Published On: Thu, May 22, 2008 | Download File

The Politics of Contradiction: Immigration Enforcement vs. Economic Integration

Since the mid-1980s, the federal government has tried repeatedly, without success, to stem the flow of undocumented immigrants to the United States with immigration-enforcement initiatives: deploying more agents, fences, flood lights, aircraft, cameras, and sensors along the southwest border with Mexico; increasing the number of worksite raids and arrests conducted throughout the country; expanding detention facilities to accommodate the hundreds of thousands of undocumented immigrants apprehended each year; and creating new bureaucratic procedures to expedite the return of detained immigrants to their home countries.  At the same time, the economic integration of North America, the western hemisphere, and the world has accelerated, facilitating the rapid movement of goods, services, capital, information, and people across international borders.  Moreover, the U.S. economy demands more workers at both the high-skilled and less-skilled ends of the occupational spectrum than the rapidly aging, native-born population provides.  The U.S. government’s enforcement-without-reform approach to undocumented immigration has created an unsustainable contradiction between U.S. immigration policy and the U.S. economy.  So far, the economy is winning.

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Published On: Wed, May 21, 2008 | Download File

It's Tax Time! Immigrants and Taxes: Contributions to State and Federal Coffers

Tax Day would seem to be an appropriate time to inject some bottom-line reality into the long-running debate over whether or not immigrants in the United States “pay their own way” as taxpayers.   As with nearly all aspects of the immigration debate, the controversy over how immigrants impact the public treasury is far too often dominated by emotionally charged rhetoric rather than hard facts.  Many of these much-needed facts are provided in a forthcoming report from the Immigration Policy Center by Stephen Moore, Senior Economics Writer at the Wall Street Journal and former director of Fiscal Policy Studies at the Cato Institute, and Richard Vedder, Distinguished Professor of Economics at Ohio University.  Using data from the U.S. Census Bureau’s 2005 Current Population Survey and other sources, Moore and Vedder find that immigrants not only pay their own way in taxes, but play a hefty role in shoring up the teetering Social Security system, and provide a fiscal windfall to U.S. taxpayers by tending to come to the United States during their prime working years—after the costs of their education and upbringing have been borne by their home countries. Read more...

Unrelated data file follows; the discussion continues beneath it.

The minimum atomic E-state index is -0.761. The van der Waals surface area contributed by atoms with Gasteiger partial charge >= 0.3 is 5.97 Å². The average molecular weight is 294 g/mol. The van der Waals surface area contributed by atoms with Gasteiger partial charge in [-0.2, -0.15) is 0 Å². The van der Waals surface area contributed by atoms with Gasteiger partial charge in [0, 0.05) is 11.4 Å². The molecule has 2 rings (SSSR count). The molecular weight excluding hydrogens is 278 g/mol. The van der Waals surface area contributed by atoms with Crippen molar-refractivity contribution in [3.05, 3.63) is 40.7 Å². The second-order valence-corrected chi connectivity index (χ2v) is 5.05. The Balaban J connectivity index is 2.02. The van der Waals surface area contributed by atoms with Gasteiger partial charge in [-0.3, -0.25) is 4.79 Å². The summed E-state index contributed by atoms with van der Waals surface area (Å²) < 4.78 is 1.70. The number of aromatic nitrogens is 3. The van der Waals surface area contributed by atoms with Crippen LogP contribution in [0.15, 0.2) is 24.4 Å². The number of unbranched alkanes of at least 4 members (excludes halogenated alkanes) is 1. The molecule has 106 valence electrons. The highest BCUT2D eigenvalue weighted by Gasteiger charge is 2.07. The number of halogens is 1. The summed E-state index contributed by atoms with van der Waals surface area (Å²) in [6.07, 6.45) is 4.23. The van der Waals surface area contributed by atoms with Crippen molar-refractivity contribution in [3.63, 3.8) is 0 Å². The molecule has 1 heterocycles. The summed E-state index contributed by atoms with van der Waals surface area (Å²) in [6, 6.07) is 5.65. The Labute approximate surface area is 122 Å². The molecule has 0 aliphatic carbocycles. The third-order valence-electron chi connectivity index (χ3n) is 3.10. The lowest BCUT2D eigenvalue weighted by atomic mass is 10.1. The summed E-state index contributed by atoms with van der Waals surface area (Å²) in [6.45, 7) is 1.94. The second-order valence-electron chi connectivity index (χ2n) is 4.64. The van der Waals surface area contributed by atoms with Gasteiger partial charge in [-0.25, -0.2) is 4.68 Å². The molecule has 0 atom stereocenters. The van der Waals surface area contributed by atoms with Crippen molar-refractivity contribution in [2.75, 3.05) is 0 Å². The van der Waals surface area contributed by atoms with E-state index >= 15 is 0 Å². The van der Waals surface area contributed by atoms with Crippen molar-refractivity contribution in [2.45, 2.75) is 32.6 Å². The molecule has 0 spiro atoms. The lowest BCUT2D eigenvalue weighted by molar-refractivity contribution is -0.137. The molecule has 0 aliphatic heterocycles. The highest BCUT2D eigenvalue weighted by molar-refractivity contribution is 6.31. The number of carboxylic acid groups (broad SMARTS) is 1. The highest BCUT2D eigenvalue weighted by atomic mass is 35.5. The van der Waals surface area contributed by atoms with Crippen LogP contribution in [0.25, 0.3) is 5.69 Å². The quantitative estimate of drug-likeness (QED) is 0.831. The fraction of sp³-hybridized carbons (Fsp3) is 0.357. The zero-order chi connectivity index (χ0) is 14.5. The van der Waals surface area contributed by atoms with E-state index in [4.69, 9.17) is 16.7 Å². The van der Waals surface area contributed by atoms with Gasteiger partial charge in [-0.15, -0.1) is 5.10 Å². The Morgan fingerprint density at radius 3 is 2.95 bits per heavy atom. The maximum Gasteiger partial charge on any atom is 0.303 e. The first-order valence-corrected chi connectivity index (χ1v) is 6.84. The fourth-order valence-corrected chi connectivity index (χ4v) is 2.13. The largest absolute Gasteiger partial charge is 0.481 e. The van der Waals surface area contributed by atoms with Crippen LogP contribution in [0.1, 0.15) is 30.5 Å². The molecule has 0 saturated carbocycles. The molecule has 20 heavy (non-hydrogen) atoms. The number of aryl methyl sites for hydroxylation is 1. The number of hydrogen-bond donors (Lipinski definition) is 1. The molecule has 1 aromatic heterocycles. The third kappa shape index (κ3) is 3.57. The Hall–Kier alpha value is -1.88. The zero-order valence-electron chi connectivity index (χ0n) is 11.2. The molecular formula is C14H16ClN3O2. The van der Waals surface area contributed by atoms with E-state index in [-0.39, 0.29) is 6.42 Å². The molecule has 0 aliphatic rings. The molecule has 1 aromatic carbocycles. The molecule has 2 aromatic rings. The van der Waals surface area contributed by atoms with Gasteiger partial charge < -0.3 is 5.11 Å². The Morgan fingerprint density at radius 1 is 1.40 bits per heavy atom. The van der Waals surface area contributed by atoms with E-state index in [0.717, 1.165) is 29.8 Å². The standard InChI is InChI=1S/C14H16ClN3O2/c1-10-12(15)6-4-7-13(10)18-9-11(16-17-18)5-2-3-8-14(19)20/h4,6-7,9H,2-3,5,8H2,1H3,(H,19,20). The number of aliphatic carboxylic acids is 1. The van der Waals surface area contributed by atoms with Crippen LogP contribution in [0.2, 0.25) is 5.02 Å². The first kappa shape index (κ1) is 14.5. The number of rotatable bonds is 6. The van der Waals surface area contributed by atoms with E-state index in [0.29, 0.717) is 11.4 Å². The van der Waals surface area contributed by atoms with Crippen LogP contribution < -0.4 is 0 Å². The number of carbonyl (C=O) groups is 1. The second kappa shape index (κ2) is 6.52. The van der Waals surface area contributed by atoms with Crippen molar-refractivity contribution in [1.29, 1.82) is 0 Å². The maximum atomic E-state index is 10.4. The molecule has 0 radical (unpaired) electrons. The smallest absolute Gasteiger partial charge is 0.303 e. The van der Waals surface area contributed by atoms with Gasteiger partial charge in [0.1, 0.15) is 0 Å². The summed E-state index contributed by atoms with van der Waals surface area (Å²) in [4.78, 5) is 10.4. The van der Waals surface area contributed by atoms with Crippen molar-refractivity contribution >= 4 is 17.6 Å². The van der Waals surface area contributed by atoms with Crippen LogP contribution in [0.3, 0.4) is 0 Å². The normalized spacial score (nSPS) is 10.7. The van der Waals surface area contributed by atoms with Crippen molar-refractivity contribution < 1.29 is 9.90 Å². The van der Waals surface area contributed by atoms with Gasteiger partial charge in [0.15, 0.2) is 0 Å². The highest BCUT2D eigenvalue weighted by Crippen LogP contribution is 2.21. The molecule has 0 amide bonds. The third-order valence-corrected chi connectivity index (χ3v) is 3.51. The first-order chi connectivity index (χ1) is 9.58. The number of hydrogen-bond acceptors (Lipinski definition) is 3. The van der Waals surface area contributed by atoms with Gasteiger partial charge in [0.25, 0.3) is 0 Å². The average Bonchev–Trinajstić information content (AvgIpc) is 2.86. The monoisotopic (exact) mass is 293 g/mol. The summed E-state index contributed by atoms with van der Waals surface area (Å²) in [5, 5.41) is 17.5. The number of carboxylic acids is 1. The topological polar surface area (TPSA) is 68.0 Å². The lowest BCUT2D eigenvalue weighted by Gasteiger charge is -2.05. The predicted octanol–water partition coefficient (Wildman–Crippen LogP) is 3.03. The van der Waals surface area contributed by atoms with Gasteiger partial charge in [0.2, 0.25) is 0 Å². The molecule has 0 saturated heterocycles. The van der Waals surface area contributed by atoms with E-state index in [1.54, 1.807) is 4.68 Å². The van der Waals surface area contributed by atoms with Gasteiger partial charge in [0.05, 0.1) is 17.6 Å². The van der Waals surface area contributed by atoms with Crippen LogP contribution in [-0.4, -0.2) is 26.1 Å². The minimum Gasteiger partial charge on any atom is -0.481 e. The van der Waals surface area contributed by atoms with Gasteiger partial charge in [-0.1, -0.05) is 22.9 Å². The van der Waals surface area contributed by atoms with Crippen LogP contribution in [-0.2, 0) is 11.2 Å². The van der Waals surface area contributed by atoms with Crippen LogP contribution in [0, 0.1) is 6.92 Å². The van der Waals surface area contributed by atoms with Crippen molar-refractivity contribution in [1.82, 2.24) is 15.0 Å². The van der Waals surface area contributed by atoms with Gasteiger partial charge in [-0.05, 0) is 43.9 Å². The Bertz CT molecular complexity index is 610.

Published On: Sat, Apr 12, 2008 | Download File

Why DHS's Supplemental Rule Regarding Social Security “No-Match” Letters is Bad for Workers, Employers, and the Economy

Information on the impact of DHS's rule on U.S. citizens, authorized workers, and the economy.

Published On: Fri, Mar 21, 2008 | Download File

Five Facts About Undocumented Workers in the United States

Includes information on immigrants' language acquisition, tax payments, and effects on U.S. workers and the U.S. labor market.

Published On: Fri, Feb 01, 2008 | Download File